In my three decades in the synthetic Industry, I have learned many things when it comes to showing off synthetic turf installations. Turf companies brag and show off their installations on various social media platforms, allowing the world to see the beauty and hard work put into their masterpiece. What they do not recognize is that their photos can teach them to become better craftsmen. This month, ASK JW will instruct how to get the best from your photos and which ones not to share.

Show it Off!

Being proud is a great feeling. Standing back and witnessing the beauty of your hard work is something to be desired. Taking photos of your work captures those moments. Photos of your installation create satisfaction, memories, and progress in your synthetic turf career. Taking photos of your projects may also teach you many things about your installations, good and bad.


I witness turf installers showing off images, feeling proud without looking at the installation defects in their photos. Depressions in the subbase, visible wrinkles, uneven edges, visible seams, and poorly placed shock pads will call you out after the picture is taken. Poor workmanship not only can destroy your installation but can also destroy your portfolio and make your company look bad. Be aware before and after you take the photo to ensure you are not setting yourself up for failure due to a photo of the poor workmanship that is present.

If you personally want to take photos of your work and not hire an experienced photographer, then I recommend understanding camera angles. Camera angles are important in assisting the viewer in feeling that they are part of the photo. I am not asking you to go out and get photography lessons, but you may need to learn how to take better shots if you want to stay ahead of the social media game.

There are six common types of camera angles that are known in the photography industry. It would be advantageous if you researched and learned how to utilize them in your photoshoot.  Even though you may not use all these angles, they may help you create beautiful photos:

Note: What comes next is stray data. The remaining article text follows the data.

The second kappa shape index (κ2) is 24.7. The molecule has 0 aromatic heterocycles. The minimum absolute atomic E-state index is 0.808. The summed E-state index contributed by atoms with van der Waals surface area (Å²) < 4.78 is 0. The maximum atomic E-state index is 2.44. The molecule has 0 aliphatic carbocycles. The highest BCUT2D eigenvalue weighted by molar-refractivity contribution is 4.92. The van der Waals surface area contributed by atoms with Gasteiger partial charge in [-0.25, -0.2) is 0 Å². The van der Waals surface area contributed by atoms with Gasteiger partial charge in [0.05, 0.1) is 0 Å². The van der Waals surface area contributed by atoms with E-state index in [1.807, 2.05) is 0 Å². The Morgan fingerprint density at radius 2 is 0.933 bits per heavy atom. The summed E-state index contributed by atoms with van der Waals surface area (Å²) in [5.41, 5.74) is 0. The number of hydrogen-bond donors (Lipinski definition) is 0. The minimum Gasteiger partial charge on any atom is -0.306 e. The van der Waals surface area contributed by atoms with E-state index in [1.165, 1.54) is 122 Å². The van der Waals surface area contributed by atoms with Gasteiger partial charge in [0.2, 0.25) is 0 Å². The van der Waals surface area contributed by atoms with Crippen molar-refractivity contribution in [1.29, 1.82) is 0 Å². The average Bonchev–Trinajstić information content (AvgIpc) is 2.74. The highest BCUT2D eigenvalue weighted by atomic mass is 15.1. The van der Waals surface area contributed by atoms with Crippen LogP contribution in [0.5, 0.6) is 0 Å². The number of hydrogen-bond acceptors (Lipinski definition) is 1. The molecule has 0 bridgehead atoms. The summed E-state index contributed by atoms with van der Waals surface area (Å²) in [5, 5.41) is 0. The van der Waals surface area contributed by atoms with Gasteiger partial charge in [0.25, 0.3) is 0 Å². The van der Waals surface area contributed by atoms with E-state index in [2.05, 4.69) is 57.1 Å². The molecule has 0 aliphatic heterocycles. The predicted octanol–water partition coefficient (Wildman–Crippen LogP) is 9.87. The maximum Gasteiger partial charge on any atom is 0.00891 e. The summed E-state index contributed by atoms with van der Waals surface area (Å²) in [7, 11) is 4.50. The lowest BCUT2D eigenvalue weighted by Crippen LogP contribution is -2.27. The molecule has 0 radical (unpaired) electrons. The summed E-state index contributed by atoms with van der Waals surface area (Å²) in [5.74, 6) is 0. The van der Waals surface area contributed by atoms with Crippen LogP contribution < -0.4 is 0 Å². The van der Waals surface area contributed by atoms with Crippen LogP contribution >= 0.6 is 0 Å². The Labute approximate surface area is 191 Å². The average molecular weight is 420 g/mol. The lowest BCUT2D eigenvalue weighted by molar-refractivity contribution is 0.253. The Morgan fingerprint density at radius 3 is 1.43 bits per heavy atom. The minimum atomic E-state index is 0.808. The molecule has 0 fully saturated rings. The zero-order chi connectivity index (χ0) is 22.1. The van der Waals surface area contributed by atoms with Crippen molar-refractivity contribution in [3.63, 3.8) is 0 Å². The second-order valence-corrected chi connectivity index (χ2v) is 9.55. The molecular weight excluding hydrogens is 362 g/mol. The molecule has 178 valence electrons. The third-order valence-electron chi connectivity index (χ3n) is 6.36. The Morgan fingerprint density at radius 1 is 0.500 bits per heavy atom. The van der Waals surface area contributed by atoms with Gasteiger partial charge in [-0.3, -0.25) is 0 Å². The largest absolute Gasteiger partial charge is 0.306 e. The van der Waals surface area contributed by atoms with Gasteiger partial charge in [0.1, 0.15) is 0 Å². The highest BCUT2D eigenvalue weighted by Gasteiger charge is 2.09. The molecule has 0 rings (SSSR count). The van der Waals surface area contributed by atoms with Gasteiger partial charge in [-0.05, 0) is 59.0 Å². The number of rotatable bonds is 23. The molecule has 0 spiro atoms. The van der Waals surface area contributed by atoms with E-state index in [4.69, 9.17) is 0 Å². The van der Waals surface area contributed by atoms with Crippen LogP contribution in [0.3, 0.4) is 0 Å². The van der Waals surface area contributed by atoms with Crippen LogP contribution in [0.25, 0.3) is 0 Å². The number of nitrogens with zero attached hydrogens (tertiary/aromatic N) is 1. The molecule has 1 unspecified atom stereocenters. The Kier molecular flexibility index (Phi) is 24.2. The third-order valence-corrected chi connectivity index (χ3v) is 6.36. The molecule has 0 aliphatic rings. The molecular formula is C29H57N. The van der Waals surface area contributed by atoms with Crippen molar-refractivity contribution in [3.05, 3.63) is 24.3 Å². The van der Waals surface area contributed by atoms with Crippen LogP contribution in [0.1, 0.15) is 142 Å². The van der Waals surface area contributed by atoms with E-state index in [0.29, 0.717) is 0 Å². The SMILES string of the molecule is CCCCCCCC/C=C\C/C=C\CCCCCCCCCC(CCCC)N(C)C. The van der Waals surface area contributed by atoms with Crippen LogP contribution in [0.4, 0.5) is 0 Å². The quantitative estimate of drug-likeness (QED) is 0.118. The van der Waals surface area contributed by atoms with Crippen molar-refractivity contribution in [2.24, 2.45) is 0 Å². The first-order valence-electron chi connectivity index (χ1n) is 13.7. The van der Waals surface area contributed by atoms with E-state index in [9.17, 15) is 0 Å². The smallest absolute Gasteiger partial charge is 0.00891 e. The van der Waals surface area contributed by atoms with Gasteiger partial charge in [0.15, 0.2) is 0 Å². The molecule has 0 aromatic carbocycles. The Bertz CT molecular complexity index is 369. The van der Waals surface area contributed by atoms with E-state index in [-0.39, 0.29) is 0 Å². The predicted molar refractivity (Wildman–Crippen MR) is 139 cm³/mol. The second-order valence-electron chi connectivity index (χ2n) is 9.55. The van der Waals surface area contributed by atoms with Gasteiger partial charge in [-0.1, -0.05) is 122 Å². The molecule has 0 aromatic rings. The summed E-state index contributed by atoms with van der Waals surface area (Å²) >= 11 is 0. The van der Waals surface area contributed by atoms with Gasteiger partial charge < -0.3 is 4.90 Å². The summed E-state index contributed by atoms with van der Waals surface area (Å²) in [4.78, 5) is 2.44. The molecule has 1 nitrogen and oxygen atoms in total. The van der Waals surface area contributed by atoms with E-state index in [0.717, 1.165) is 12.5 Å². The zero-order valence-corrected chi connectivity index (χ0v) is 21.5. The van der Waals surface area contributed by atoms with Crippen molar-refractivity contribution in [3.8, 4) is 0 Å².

• Close up
  • Extreme close up
  • Wide angle shot
  • Medium shot
  • Point of view shot

Just know that your photo is telling the story of your installation.


Let’s face it; there is no getting around the sun and its ability to cast shadows. There may be times that shadows will upstage your installation photos. If possible, I recommend finding the time of day when the sun is shining on your project without shadows. There may be times that the sun will cause too much glare from the turf, and it may be better to take the photo early in the morning, later in the afternoon, or early evening. If you cannot escape the shadows, ensure there is enough lighting to capture the rest of the areas.


Close-ups are great and bring life to photos! Close-up images can be great for legal and educational purposes. If you want to shoot close-ups, I recommend using a good camera with macro settings. Most phones have macro settings, which allow you to take close-ups of tiny things in great detail.

Wide Angles

Wide angles are very important when taking photos of large synthetic turf installations. If you cut most of the installation off in your image, it will not only make your installation look less attractive, but the viewer will also miss out on all the installation has to offer. If you do not own a wide-angle lens or cannot get on a rooftop to take the photo, you may end up with your large installation not making the entire photo shoot.